On the Nature and the Existence of God

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T. Scott, 1875 - God - 36 pages
 

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Page 30 - God is law, say the wise; O Soul, and let us rejoice, For if He thunder by law, the thunder is yet His voice. Law is God, say some: no God at all, says the fool; For all we have power to see is a straight staff bent in a pool; And the ear of man cannot hear, and the eye of man cannot see; But if we could see and hear, this Vision — were it not He?
Page 21 - Thou shalt not be afraid for any terror by night, nor for the arrow that flieth by day ; For the pestilence that walketh in darkness, nor for the sickness that destroyeth in the noonday. A thousand shall fall beside thee, and ten thousand at thy right hand ; but it shall not come nigh thee.
Page 15 - ... in the progress from not being into being, is to think that which, in the very thought, annihilates itself. Here again the Pantheistic hypothesis seems forced upon us. We can think of creation only as a change in the condition of that which already exists ; and thus the creature is conceivable only as a phenomenal mode of the being of the Creator.
Page 16 - ... and if there is anything in particular which it actually is, it is thereby excluded from being any other thing. But again, it must also be conceived as actually everything and potentially nothing ; for an unrealised potentiality is likewise a limitation. If the infinite can be...
Page 16 - The Infinite, if it is to be conceived at all, must be conceived as potentially everything and actually nothing; for if there is anything in general which it cannot become, it is thereby limited; and if there is anything in particular which it actually is, it is thereby excluded from being any other thing. But again, it must also be conceived as actually everything and potentially nothing: for an unrealised potentiality is likewise a limitation. If the infinite can be that which it is not, it is...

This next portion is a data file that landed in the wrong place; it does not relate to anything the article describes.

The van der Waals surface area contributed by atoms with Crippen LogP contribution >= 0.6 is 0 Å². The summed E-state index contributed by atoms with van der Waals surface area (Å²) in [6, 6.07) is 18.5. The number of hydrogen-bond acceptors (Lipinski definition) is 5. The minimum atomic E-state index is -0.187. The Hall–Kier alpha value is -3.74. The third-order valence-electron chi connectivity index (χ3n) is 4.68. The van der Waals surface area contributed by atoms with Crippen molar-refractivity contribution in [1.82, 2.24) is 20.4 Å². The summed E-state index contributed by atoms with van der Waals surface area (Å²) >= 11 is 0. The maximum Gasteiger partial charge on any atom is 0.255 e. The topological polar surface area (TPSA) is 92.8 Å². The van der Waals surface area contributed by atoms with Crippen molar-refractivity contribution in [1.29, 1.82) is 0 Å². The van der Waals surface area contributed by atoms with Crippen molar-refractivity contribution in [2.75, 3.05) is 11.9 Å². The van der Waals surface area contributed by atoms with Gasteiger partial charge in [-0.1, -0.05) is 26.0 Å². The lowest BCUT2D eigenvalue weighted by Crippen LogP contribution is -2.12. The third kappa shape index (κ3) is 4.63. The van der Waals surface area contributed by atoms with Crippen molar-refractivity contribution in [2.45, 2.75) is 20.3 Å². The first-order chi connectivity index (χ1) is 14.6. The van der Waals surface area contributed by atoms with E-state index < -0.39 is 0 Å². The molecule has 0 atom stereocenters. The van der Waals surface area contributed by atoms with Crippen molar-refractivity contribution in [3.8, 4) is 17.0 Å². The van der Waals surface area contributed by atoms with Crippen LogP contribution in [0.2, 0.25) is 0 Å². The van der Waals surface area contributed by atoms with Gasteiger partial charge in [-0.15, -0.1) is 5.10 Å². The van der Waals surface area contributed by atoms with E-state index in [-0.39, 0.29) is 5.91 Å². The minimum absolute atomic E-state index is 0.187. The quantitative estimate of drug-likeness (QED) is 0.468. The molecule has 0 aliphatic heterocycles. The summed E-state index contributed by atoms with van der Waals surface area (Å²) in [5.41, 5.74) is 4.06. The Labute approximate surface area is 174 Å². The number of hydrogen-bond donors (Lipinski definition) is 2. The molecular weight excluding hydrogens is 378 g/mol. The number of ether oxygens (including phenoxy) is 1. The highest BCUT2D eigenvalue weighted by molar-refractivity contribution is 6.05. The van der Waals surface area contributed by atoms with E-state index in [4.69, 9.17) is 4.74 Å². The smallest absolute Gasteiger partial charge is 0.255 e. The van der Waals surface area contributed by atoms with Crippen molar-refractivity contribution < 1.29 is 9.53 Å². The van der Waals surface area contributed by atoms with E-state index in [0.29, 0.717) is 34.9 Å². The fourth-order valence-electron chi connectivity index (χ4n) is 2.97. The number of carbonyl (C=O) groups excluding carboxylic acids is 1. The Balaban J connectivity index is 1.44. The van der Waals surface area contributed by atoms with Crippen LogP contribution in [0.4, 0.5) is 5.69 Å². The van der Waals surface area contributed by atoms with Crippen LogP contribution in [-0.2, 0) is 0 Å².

Page 16 - Consciousness is essentially a limitation ; for it is the determination of the mind to one actual out of many possible modifications. But the Infinite, if it is to be conceived at all...
Page 14 - That which is conceived as absolute and infinite must be conceived as containing within itself the sum, not only of all actual, but of all possible modes of being.
Page 33 - ... freest communion when all alone; was deserted, never forsaken; betrayed, but still safe; crucified, but all the more triumphant. This was the victory of the soul: a man of the highest type. Blessed be God that so much manliness has been lived out, and stands there yet, a lasting monument to mark how high the tides of divine life have risen in the human world.
Page 16 - ... eluded from being any other thing. But again, it " must also be conceived as actually everything and " potentially nothing ; for an unrealized potentiality " is likewise a limitation. If the infinite can be that " which it is not, it is by that very possibility marked " out as incomplete, and capable of a higher perfec
Page 26 - The nature of man has in it certain sentiments and emotions which, reasonably or unreasonably, sway him powerfully and continually ; they are, in fact, his strongest motive powers, overwhelming the reasoning faculties with resistless strength ; true, they need discipline and controlling, but they do not need to be, and they cannot be, destroyed. The sentiments of love, of reverence, of worship, are not, as yet, reducible to logical processes ; they are intuitions, spontaneous emotions, incomprehensible...

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